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We know that all primes are of the form $ 6k ± 1 $ with the exception of 2 and 3.

We also know that not all numbers of the form $ 6k ± 1 $ are prime.

This leads to four distinct sets of pairs adjacent to a multiple of six:

  1. Twin Primes, Example: $ 5, 7 $ (prime followed by a prime)
  2. Twin Composites, Example: $ 119, 121 $ (composite followed by a composite)
  3. Prime-Composite, Example: $ 23, 25 $ (prime followed by a composite)
  4. Composite-Prime, Example: $ 35, 37 $ (composite followed by a prime)

The Twin Prime Conjecture states that there are infinitely many Twin Primes, but has yet to be proven.

Could it be proven that any of these four sets are infinite?

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    $\begingroup$ prime composites and composite primes are badly chosen terms $\endgroup$ – Marc van Leeuwen Oct 22 '15 at 13:11
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    $\begingroup$ @Marc van Leeuwen: Based on what criteria? Have they been established? What would you name them? $\endgroup$ – Tony Oct 22 '15 at 13:41
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    $\begingroup$ "prime composite" is a prima facie oxymoron. I might recommend the four names "PP", "PC", "CP", and "CC", although those names aren't great. (I heartily endorse proposed improvements.) $\endgroup$ – Eric Towers Oct 22 '15 at 16:02
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    $\begingroup$ It can be proven that at least one of these four sets is infinite. $\endgroup$ – John Dvorak Oct 22 '15 at 20:05
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The composite-composite case is easy. By the Chinese remainder theorem there are infinitely many solutions of, for example, $$x\equiv0\pmod6\ ,\quad x\equiv1\pmod5\ ,\quad x\equiv-1\pmod7\ .$$ And for any such $x$ greater than $6$ we have $x-1,x+1$ are adjacent to a multiple of $6$, and $x-1$ is a multiple of $5$ and hence composite, and $x+1$ is a multiple of $7$ and hence composite.


The composite-prime case follows from Dirichlet's theorem (which is not easy to prove). Consider the numbers $x=30k+6$. Then the numbers $x-1,x+1$ are adjacent to a multiple of $6$; and the numbers $x+1$ are prime infinitely often; and the numbers $x-1$ are always composite.
Similarly, $x=30k-6$ covers the prime-composite case.
And as you mentioned, the prime-prime case is still unsolved.
Alternative proof for the composite case: consider the numbers $$x=6\times119\times121k+120\ .$$ Then $x-1$ is always a multiple of $119$, and $x+1$ is always a multiple of $121$.

Or to keep the numbers a bit smaller, $x=6\times7\times11k+120$.

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    $\begingroup$ Very nice. +1. . $\endgroup$ – Shailesh Oct 22 '15 at 6:25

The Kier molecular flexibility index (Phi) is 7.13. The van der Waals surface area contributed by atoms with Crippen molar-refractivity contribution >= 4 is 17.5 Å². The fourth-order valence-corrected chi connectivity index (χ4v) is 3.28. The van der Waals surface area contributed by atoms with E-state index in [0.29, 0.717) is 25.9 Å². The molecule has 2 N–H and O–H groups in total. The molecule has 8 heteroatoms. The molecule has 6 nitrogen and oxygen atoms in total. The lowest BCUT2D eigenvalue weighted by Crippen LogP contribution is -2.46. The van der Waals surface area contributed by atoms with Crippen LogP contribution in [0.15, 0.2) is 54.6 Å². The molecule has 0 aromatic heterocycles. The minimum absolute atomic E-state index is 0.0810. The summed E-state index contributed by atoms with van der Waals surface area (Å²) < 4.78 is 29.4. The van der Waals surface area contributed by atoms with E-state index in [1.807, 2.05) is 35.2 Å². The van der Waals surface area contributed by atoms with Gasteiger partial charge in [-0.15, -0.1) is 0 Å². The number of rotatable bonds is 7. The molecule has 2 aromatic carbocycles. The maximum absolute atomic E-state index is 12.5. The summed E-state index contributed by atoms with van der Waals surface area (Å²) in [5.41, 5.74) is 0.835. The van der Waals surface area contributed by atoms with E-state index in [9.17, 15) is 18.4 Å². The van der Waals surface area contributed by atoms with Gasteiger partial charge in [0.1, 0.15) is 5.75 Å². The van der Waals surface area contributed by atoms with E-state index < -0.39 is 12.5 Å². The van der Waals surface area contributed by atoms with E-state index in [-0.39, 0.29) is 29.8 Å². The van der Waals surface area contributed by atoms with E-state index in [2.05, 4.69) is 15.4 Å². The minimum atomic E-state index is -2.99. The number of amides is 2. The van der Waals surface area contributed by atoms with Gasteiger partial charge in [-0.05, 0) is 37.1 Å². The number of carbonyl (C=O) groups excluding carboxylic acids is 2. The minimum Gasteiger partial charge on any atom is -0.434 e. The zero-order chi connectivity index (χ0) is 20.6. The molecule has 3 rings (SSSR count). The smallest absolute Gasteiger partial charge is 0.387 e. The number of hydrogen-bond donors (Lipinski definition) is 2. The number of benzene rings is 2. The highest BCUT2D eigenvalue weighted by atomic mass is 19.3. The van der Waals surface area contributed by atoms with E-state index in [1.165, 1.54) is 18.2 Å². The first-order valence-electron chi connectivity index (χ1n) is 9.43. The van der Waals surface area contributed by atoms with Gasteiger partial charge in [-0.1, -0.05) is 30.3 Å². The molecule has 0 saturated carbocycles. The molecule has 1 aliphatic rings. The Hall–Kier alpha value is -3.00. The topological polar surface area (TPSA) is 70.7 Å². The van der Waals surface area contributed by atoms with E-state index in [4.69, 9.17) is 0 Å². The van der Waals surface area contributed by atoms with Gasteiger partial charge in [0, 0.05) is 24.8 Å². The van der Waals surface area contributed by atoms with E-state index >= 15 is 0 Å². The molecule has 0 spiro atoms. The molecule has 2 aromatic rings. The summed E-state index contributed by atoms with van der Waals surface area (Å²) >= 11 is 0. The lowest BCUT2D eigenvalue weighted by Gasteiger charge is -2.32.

• $\begingroup$ Has a probability distribution been established for these four sets? Such that the probability of a random multiple of six, or a multiple of six below or above a certain number, belongs to either of these four sets? $\endgroup$ – Tony Oct 22 '15 at 6:48
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    $\begingroup$ Not that I'm aware of. However I am definitely not an expert in this subject. $\endgroup$ – David Oct 22 '15 at 6:52
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    $\begingroup$ @lurker: Given that a nonzero lower bound for the asymptotic probability of prime+prime would solve the twin primes conjecture, I think we can safely say that no such lower bound is known. $\endgroup$ – Henning Makholm Oct 22 '15 at 13:44
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It is very simple to construct an infinite sequence for the Prime-Composite case:

$$23+60n,25+60n$$

$25+60n$ will generate an infinite amount of composite numbers, all of which are divisible by $5$ (in fact, it will generate only composite numbers).

$23+60n$ will generate an infinite amount of prime numbers, since $23$ and $60$ are coprime integers (according to Dirichlet's theorem on arithmetic progressions).


It is very simple to construct an infinite sequence for the Composite-Prime case:

$$35+60n,37+60n$$

$35+60n$ will generate an infinite amount of composite numbers, all of which are divisible by $5$ (in fact, it will generate only composite numbers).

$37+60n$ will generate an infinite amount of prime numbers, since $37$ and $60$ are coprime integers (according to Dirichlet's theorem on arithmetic progressions).

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Case $2$ is answered so I will address the others. For case $3$, by Dirichlet's theorem there are an infinite number of primes of the form $10 \cdot n + 3$, and $10 \cdot n + 5$ is always divisible by $5$. There is a similar example for case $4$.

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    $\begingroup$ But the OP also wants the "in between" number to be a multiple of $6$, if I read the question correctly. $\endgroup$ – David Oct 22 '15 at 6:13
  • $\begingroup$ @David Correct. All four sets contain numbers adjacent to a multiple of six. $\endgroup$ – Tony Oct 22 '15 at 6:28

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